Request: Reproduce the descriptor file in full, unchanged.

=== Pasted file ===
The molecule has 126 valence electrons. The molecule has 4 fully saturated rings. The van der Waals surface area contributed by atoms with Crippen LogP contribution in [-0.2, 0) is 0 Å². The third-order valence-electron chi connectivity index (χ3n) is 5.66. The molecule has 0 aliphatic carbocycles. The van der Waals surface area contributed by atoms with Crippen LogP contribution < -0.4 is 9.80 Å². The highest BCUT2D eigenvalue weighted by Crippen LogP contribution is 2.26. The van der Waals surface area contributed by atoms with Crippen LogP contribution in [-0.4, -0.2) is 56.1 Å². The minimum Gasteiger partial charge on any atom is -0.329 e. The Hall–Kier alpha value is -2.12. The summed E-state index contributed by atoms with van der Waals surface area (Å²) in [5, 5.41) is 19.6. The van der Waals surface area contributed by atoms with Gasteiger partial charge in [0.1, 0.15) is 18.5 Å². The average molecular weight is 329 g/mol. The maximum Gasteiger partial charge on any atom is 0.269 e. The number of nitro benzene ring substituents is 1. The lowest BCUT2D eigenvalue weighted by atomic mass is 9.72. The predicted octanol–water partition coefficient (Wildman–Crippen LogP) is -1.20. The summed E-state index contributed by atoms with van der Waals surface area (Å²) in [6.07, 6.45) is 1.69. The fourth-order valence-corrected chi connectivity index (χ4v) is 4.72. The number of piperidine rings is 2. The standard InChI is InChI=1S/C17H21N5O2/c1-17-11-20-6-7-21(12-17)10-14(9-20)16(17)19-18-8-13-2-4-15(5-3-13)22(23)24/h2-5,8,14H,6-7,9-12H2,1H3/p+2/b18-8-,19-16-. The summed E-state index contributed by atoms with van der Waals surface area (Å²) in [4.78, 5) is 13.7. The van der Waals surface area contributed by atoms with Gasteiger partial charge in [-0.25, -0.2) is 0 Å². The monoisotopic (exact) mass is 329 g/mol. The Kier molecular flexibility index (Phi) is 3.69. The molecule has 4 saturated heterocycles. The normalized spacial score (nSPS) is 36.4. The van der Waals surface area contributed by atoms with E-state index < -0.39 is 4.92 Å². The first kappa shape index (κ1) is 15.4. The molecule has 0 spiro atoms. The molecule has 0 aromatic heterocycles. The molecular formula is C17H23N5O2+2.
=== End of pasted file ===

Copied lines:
The molecule has 126 valence electrons. The molecule has 4 fully saturated rings. The van der Waals surface area contributed by atoms with Crippen LogP contribution in [-0.2, 0) is 0 Å². The third-order valence-electron chi connectivity index (χ3n) is 5.66. The molecule has 0 aliphatic carbocycles. The van der Waals surface area contributed by atoms with Crippen LogP contribution < -0.4 is 9.80 Å². The highest BCUT2D eigenvalue weighted by Crippen LogP contribution is 2.26. The van der Waals surface area contributed by atoms with Crippen LogP contribution in [-0.4, -0.2) is 56.1 Å². The minimum Gasteiger partial charge on any atom is -0.329 e. The Hall–Kier alpha value is -2.12. The summed E-state index contributed by atoms with van der Waals surface area (Å²) in [5, 5.41) is 19.6. The van der Waals surface area contributed by atoms with Gasteiger partial charge in [0.1, 0.15) is 18.5 Å². The average molecular weight is 329 g/mol. The maximum Gasteiger partial charge on any atom is 0.269 e. The number of nitro benzene ring substituents is 1. The lowest BCUT2D eigenvalue weighted by atomic mass is 9.72. The predicted octanol–water partition coefficient (Wildman–Crippen LogP) is -1.20. The summed E-state index contributed by atoms with van der Waals surface area (Å²) in [6.07, 6.45) is 1.69. The fourth-order valence-corrected chi connectivity index (χ4v) is 4.72. The number of piperidine rings is 2. The standard InChI is InChI=1S/C17H21N5O2/c1-17-11-20-6-7-21(12-17)10-14(9-20)16(17)19-18-8-13-2-4-15(5-3-13)22(23)24/h2-5,8,14H,6-7,9-12H2,1H3/p+2/b18-8-,19-16-. The summed E-state index contributed by atoms with van der Waals surface area (Å²) in [4.78, 5) is 13.7. The van der Waals surface area contributed by atoms with Gasteiger partial charge in [-0.25, -0.2) is 0 Å². The monoisotopic (exact) mass is 329 g/mol. The Kier molecular flexibility index (Phi) is 3.69. The molecule has 4 saturated heterocycles. The normalized spacial score (nSPS) is 36.4. The van der Waals surface area contributed by atoms with E-state index < -0.39 is 4.92 Å². The first kappa shape index (κ1) is 15.4. The molecule has 0 spiro atoms. The molecule has 0 aromatic heterocycles. The molecular formula is C17H23N5O2+2.